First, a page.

Who really won the Cold War? Maybe China.
In 1972, Cold War logic pushed President Richard Nixon into an unlikely alliance with Mao Zedong—bringing China back into the mainstream of the world economy. In 1991, the collapse of the Soviet Union encouraged “end of history” hubris that blinded the West to the consequences of China’s rise.
Fast forward to 2020 and China has emerged as a major global power, its single-party rule and state-dominated economy the cause of alarm in foreign capitals—and pride in Beijing. By 2035, Bloomberg Economics forecasts, China will have overtaken the U.S. to become the world’s biggest economy and perhaps also its most powerful political actor.
China’s rise is just one part of a larger shift that’s already under way and looks set to accelerate in the decades ahead.
Bloomberg Economics has used a growth accounting framework—adding up the contributions of labor, capital and productivity—to forecast potential GDP through 2050 for 39 countries, from the U.S. to Ghana. We’ve used that data to map some of the key geographic and political shifts in store for the world economy.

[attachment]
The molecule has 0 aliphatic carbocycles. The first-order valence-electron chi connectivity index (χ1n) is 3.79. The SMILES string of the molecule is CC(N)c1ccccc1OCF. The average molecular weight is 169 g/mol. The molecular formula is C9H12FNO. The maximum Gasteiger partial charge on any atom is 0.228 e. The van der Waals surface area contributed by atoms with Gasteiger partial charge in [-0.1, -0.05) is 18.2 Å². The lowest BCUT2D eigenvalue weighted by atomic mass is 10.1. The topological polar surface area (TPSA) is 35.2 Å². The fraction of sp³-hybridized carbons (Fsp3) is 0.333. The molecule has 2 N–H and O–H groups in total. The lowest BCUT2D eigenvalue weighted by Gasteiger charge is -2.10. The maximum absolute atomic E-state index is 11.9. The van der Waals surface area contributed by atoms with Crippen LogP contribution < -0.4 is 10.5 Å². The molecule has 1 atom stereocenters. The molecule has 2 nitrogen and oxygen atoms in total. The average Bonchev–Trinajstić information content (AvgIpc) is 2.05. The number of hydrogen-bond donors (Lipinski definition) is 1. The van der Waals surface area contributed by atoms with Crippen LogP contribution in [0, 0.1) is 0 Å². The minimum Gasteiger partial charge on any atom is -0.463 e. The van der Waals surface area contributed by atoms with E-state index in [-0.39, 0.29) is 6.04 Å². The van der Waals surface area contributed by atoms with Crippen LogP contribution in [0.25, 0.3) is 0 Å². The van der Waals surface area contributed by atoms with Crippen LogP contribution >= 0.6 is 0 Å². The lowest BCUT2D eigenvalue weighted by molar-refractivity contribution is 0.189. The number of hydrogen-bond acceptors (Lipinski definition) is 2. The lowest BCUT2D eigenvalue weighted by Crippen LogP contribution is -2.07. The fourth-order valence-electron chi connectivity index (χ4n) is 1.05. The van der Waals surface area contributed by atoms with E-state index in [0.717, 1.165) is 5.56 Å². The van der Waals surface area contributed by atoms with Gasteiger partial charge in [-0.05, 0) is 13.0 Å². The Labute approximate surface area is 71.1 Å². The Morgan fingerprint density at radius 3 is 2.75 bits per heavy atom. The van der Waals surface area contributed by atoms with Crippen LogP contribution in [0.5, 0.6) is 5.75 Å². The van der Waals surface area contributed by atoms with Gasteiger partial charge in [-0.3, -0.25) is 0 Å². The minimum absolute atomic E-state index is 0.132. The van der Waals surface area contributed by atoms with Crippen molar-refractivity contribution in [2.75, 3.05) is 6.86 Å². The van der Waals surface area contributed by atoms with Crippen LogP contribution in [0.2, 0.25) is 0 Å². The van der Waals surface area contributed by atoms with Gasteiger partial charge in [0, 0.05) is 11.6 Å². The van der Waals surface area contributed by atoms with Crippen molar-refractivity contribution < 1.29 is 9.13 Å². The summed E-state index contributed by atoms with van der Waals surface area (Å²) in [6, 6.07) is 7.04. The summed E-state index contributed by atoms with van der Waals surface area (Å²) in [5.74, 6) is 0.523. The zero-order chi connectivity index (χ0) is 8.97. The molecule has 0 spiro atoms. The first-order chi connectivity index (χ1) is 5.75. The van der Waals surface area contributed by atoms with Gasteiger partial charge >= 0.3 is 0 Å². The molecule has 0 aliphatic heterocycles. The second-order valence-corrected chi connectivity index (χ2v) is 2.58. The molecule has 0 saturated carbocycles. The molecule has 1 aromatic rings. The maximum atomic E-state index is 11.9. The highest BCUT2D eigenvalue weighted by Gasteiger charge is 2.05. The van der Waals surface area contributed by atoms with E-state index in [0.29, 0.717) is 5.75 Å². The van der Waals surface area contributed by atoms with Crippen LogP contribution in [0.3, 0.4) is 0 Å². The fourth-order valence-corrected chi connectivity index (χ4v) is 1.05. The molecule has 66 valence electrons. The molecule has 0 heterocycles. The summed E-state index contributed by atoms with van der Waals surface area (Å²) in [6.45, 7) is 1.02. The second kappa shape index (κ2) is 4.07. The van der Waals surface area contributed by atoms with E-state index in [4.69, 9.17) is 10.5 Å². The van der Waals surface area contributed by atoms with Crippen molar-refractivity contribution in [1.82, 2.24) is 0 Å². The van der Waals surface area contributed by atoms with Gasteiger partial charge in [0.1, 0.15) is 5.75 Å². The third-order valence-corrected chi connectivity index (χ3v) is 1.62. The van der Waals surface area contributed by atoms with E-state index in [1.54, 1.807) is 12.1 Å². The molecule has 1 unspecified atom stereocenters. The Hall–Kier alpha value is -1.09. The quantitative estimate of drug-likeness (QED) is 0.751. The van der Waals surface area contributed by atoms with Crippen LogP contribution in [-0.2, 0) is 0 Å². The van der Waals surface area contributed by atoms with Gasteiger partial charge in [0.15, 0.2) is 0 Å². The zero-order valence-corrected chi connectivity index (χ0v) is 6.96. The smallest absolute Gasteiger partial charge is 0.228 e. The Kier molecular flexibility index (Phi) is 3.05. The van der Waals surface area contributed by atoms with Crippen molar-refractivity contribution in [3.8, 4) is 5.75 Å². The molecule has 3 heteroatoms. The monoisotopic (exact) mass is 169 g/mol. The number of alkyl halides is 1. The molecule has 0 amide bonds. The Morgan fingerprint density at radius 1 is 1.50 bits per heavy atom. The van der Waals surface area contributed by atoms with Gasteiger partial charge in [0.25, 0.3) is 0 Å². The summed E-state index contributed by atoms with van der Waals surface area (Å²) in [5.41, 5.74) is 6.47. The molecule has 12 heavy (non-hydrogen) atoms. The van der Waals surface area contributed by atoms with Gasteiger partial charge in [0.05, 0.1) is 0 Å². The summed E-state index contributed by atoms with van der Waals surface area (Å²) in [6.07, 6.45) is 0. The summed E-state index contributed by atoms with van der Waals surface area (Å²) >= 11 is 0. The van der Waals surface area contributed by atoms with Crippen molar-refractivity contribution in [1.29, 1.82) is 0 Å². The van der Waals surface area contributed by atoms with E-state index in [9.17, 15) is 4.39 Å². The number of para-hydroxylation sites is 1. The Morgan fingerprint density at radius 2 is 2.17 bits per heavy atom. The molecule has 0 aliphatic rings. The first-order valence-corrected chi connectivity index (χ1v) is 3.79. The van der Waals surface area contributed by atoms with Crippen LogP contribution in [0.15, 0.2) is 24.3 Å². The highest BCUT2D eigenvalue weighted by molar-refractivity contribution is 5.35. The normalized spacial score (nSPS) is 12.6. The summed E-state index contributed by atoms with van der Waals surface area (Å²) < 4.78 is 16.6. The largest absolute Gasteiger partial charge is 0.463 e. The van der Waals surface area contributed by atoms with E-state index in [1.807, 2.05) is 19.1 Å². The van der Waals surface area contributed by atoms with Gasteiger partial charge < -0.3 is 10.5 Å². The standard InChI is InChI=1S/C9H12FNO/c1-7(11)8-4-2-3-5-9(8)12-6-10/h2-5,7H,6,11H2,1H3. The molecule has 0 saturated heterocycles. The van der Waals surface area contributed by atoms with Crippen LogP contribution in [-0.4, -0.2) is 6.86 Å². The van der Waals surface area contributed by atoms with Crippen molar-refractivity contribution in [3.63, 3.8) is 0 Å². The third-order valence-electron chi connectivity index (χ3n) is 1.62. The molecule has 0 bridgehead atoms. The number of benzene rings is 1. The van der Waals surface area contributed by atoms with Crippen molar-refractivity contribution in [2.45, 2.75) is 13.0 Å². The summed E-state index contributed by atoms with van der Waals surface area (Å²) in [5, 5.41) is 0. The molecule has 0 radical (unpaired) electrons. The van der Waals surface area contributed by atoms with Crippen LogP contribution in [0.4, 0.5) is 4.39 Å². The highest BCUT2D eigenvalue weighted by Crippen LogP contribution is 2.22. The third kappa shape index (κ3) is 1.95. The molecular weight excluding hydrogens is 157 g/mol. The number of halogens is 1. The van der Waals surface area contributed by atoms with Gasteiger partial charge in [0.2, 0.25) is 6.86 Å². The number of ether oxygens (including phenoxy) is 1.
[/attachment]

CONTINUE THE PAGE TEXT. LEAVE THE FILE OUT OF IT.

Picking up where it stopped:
The results suggest that a remarkable period of stability, stretching from the end of World War II through to the early 21st century, is coming to an end. The center of economic gravity is shifting from West to East, from advanced economies to emerging markets, from free markets to state controls and from established democracies to authoritarian and populist rulers. The transition is already upending global politics, economics and markets. This is just the beginning.
Much could happen to throw our projections off track. The Covid crisis is demonstrating how pandemics can reconfigure the global economic map. Wars, natural disasters and financial meltdowns can do the same. So could policy choices on globalization and climate change. Still, absent a crystal ball, forecasts of potential growth provide the most reliable basis for thinking about the long term.
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